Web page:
Remember Blackberry? The business phone maker that got absolutely huge when smartphones got cheap enough for everyone under 18 to own and then went out of fashion with the youths? They’re still around and on Friday their Q4 financial results were announced to the effect that they are still a meaningful player in the smartphone world.
When Blackberry CEO John Chen took the helm of the faltering company in 2013 his goal was to return to profitability and change their emphasis from a hardware led company to a software led company. In my opinion John saw that their meteoric rise, the times when every 10-16 year old child owned a Blackberry and was constantly on BBM, really was a one-off point in the evolution of the mobile phone and that he needed to focus on the part of the business where they truly were industry leaders – security. This is hardly a cool or sexy area but it is an area that is becoming more and more important in the world and Blackberry are at the top of the league of any mobile phone security chart. Most government agencies either use Blackberry handsets or have the back-end security being taken care of by Blackberry software in some way shape or form and they are universally lauded for their strengths and experience in this area.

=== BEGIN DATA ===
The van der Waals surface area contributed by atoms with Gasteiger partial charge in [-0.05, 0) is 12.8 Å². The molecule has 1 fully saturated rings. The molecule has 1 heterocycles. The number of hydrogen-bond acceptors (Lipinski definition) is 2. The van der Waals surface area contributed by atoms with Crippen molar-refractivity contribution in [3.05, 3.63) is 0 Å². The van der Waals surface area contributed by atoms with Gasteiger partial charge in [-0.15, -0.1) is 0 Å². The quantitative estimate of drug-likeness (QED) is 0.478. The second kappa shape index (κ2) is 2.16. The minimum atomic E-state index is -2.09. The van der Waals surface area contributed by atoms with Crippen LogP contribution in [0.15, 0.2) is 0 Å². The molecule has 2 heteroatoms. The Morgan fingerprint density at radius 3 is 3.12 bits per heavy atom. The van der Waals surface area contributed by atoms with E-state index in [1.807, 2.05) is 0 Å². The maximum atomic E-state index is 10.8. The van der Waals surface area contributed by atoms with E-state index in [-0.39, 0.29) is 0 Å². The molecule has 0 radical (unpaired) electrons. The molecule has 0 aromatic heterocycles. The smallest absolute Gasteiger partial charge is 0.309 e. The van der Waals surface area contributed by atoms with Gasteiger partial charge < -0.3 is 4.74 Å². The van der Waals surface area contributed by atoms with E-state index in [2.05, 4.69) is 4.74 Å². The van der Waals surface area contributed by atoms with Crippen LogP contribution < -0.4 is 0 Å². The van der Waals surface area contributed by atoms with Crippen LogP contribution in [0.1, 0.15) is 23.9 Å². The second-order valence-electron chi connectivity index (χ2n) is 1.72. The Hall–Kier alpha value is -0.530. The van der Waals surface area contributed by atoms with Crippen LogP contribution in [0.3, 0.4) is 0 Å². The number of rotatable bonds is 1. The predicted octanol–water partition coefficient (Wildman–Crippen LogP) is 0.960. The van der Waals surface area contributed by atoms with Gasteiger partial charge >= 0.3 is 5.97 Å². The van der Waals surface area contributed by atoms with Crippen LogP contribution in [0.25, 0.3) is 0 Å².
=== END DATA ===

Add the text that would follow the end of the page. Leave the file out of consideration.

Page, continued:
But what about the poor shareholders and their profits, I hear you cry? Well they’re predictably a lot smaller than when Blackberry was selling several million handsets a quarter. But most importantly for both Blackberry device fans and those interested in the finances of the company there are profits and plans for continued growth in this area. John Chen has always said that handsets are an important part of the company and he does plan to continue with them but it is a very positive sign that he does seem to be making progress on changing where they get their revenue from so as to make the company more sustainable in the current smartphone world. You can see the whole end of quarter results posted here. I personally found it quite dry but was very encouraged that the big plan seems to be working and that turning a behemoth of an organisation in a focussed direction is starting to take effect.
Does this matter though? Are they actually fighting a no-win battle and are ultimately doomed to disappear? Let us know what you think in the comments field below.